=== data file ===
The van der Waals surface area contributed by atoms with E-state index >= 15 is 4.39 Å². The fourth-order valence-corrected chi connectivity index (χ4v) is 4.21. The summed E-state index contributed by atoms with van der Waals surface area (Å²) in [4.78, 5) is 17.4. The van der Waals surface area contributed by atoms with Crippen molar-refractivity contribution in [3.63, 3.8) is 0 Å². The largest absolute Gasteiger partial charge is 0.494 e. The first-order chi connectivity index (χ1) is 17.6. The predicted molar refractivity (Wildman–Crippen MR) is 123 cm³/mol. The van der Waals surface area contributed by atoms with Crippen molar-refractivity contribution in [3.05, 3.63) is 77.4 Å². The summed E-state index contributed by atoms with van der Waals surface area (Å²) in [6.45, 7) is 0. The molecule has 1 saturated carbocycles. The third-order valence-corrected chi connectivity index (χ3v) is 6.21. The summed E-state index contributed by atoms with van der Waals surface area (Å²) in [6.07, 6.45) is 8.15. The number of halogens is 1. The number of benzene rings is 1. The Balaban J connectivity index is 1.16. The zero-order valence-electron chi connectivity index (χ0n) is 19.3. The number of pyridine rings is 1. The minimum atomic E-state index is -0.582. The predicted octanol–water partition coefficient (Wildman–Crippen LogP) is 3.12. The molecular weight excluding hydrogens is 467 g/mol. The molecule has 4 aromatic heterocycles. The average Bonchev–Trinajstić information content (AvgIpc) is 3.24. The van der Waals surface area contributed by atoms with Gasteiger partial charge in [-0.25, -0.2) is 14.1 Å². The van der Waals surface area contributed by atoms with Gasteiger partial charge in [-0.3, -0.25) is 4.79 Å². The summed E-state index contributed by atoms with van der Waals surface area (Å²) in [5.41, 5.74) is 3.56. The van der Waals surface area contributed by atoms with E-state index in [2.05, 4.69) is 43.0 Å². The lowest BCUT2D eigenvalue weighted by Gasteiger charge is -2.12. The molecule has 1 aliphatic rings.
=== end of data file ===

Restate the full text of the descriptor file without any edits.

The van der Waals surface area contributed by atoms with E-state index >= 15 is 4.39 Å². The fourth-order valence-corrected chi connectivity index (χ4v) is 4.21. The summed E-state index contributed by atoms with van der Waals surface area (Å²) in [4.78, 5) is 17.4. The van der Waals surface area contributed by atoms with Crippen molar-refractivity contribution in [3.63, 3.8) is 0 Å². The largest absolute Gasteiger partial charge is 0.494 e. The first-order chi connectivity index (χ1) is 17.6. The predicted molar refractivity (Wildman–Crippen MR) is 123 cm³/mol. The van der Waals surface area contributed by atoms with Crippen molar-refractivity contribution in [3.05, 3.63) is 77.4 Å². The summed E-state index contributed by atoms with van der Waals surface area (Å²) in [6.45, 7) is 0. The molecule has 1 saturated carbocycles. The third-order valence-corrected chi connectivity index (χ3v) is 6.21. The summed E-state index contributed by atoms with van der Waals surface area (Å²) in [6.07, 6.45) is 8.15. The number of halogens is 1. The number of benzene rings is 1. The Balaban J connectivity index is 1.16. The zero-order valence-electron chi connectivity index (χ0n) is 19.3. The number of pyridine rings is 1. The minimum atomic E-state index is -0.582. The predicted octanol–water partition coefficient (Wildman–Crippen LogP) is 3.12. The molecular weight excluding hydrogens is 467 g/mol. The molecule has 4 aromatic heterocycles. The average Bonchev–Trinajstić information content (AvgIpc) is 3.24. The van der Waals surface area contributed by atoms with Gasteiger partial charge in [-0.25, -0.2) is 14.1 Å². The van der Waals surface area contributed by atoms with Gasteiger partial charge in [-0.3, -0.25) is 4.79 Å². The summed E-state index contributed by atoms with van der Waals surface area (Å²) in [5.41, 5.74) is 3.56. The van der Waals surface area contributed by atoms with E-state index in [2.05, 4.69) is 43.0 Å². The lowest BCUT2D eigenvalue weighted by Gasteiger charge is -2.12. The molecule has 1 aliphatic rings.